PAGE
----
Starting in 1982 with Iranian success on the battlefield, the United States made its backing of Iraq more pronounced, normalizing relations with the government, supplying it with economic aid, counter-insurgency training, operational intelligence on the battlefield, and weapons.
President Ronald Reagan initiated a strategic opening to Iraq, signing National Security Decision Directive 4-82 and selecting Donald Rumsfeld as his emissary to Hussein, whom he visited in December 1983 and March 1984. According to U.S. ambassador Peter W. Galbraith, far from winning the conflict, "the Reagan administration was afraid Iraq might actually lose."
In 1982, Iraq was removed from a list of State Sponsors of Terrorism to ease the transfer of dual-use technology to that country. According to investigative journalist Alan Friedman, Secretary of State Alexander Haig was "upset at the fact that the decision had been made at the White House, even though the State Department was responsible for the list." "I was not consulted," Haig is said to have complained.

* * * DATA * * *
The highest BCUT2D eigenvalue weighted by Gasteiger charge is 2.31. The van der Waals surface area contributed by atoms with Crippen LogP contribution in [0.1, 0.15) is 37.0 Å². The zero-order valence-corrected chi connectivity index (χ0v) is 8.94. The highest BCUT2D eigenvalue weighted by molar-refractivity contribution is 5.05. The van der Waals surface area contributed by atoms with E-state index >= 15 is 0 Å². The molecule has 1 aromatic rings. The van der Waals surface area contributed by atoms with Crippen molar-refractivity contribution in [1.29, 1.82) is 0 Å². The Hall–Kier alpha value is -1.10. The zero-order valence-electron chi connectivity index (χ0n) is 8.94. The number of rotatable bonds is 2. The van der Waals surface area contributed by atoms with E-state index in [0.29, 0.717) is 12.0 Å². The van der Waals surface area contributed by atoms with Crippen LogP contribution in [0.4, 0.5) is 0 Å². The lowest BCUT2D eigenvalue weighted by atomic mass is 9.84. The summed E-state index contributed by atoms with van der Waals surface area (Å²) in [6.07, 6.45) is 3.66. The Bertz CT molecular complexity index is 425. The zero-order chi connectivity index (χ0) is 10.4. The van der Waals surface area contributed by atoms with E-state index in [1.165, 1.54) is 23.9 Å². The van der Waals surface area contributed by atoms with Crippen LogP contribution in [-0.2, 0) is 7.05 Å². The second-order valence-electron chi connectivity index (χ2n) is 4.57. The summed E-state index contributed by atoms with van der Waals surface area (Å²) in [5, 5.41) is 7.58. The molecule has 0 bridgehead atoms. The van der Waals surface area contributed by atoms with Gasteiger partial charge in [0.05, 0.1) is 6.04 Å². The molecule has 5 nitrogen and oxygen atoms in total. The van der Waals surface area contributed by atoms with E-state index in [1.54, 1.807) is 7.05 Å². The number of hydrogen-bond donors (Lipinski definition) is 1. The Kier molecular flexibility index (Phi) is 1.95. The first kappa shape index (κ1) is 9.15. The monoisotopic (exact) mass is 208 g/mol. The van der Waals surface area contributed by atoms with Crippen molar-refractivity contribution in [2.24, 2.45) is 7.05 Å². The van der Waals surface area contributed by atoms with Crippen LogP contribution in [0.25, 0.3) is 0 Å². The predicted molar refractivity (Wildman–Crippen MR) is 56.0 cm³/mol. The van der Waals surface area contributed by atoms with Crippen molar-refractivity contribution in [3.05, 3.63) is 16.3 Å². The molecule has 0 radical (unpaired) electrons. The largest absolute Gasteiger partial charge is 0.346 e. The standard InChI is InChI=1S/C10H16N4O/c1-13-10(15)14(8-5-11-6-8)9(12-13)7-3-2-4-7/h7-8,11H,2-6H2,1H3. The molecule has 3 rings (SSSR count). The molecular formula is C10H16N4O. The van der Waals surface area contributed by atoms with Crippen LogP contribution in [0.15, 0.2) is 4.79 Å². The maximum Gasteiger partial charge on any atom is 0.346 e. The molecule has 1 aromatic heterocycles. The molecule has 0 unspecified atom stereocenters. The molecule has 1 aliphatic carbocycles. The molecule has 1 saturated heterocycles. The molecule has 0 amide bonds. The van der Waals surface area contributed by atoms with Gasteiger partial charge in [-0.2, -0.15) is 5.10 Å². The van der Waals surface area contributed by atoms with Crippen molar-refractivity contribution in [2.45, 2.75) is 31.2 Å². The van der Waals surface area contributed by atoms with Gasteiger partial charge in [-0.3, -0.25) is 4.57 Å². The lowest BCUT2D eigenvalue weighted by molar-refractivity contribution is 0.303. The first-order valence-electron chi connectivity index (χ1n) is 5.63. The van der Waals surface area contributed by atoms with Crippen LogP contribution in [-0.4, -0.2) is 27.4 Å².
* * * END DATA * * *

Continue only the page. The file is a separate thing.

Howard Teicher served on the National Security Council as director of Political-Military Affairs. He accompanied Rumsfeld to Baghdad in 1983. According to his 1995 affidavit and separate interviews with former Reagan and Bush administration officials, the Central Intelligence Agency secretly directed armaments and hi-tech components to Iraq through false fronts and friendly third parties such as Jordan, Saudi Arabia, Egypt and Kuwait, and they quietly encouraged rogue arms dealers and other private military companies to do the same:
[T]he United States actively supported the Iraqi war effort by supplying the Iraqis with billions of dollars of credits, by providing U.S. military intelligence and advice to the Iraqis, and by closely monitoring third country arms sales to Iraq to make sure that Iraq had the military weaponry required. The United States also provided strategic operational advice to the Iraqis to better use their assets in combat... The CIA, including both CIA Director Casey and Deputy Director Gates, knew of, approved of, and assisted in the sale of non-U.S. origin military weapons, ammunition and vehicles to Iraq. My notes, memoranda and other documents in my NSC files show or tend to show that the CIA knew of, approved of, and assisted in the sale of non-U.S. origin military weapons, munitions and vehicles to Iraq.